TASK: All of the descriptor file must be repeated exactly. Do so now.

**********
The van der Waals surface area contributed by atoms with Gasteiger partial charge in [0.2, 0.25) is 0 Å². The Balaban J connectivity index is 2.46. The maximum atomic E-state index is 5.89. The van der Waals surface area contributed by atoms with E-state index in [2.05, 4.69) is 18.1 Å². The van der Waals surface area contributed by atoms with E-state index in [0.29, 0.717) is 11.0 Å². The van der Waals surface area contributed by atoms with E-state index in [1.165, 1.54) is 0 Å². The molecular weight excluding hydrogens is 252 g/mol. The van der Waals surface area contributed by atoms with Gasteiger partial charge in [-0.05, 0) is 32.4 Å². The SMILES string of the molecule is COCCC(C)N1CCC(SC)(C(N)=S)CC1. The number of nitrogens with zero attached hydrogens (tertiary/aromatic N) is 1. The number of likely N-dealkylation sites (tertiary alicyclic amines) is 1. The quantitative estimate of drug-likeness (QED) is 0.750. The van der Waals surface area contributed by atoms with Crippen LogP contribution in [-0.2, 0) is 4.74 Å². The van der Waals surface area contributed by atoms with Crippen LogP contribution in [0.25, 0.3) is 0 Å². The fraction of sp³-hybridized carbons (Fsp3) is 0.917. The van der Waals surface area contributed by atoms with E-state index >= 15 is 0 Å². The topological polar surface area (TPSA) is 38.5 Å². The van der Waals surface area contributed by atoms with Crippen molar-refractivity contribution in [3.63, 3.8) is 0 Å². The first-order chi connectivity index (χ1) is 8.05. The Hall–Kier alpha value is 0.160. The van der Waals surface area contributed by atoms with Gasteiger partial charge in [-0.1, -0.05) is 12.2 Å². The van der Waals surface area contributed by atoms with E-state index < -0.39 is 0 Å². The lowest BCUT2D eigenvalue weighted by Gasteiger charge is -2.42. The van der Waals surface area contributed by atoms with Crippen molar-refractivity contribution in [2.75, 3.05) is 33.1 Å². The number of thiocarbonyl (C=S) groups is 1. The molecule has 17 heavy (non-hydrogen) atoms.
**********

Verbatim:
The van der Waals surface area contributed by atoms with Gasteiger partial charge in [0.2, 0.25) is 0 Å². The Balaban J connectivity index is 2.46. The maximum atomic E-state index is 5.89. The van der Waals surface area contributed by atoms with E-state index in [2.05, 4.69) is 18.1 Å². The van der Waals surface area contributed by atoms with E-state index in [0.29, 0.717) is 11.0 Å². The van der Waals surface area contributed by atoms with E-state index in [1.165, 1.54) is 0 Å². The molecular weight excluding hydrogens is 252 g/mol. The van der Waals surface area contributed by atoms with Gasteiger partial charge in [-0.05, 0) is 32.4 Å². The SMILES string of the molecule is COCCC(C)N1CCC(SC)(C(N)=S)CC1. The number of nitrogens with zero attached hydrogens (tertiary/aromatic N) is 1. The number of likely N-dealkylation sites (tertiary alicyclic amines) is 1. The quantitative estimate of drug-likeness (QED) is 0.750. The van der Waals surface area contributed by atoms with Crippen LogP contribution in [-0.2, 0) is 4.74 Å². The van der Waals surface area contributed by atoms with Crippen LogP contribution in [0.25, 0.3) is 0 Å². The fraction of sp³-hybridized carbons (Fsp3) is 0.917. The van der Waals surface area contributed by atoms with E-state index >= 15 is 0 Å². The topological polar surface area (TPSA) is 38.5 Å². The van der Waals surface area contributed by atoms with Crippen molar-refractivity contribution in [3.63, 3.8) is 0 Å². The first-order chi connectivity index (χ1) is 8.05. The Hall–Kier alpha value is 0.160. The van der Waals surface area contributed by atoms with Gasteiger partial charge in [-0.1, -0.05) is 12.2 Å². The van der Waals surface area contributed by atoms with E-state index < -0.39 is 0 Å². The lowest BCUT2D eigenvalue weighted by Gasteiger charge is -2.42. The van der Waals surface area contributed by atoms with Crippen molar-refractivity contribution in [2.75, 3.05) is 33.1 Å². The number of thiocarbonyl (C=S) groups is 1. The molecule has 17 heavy (non-hydrogen) atoms.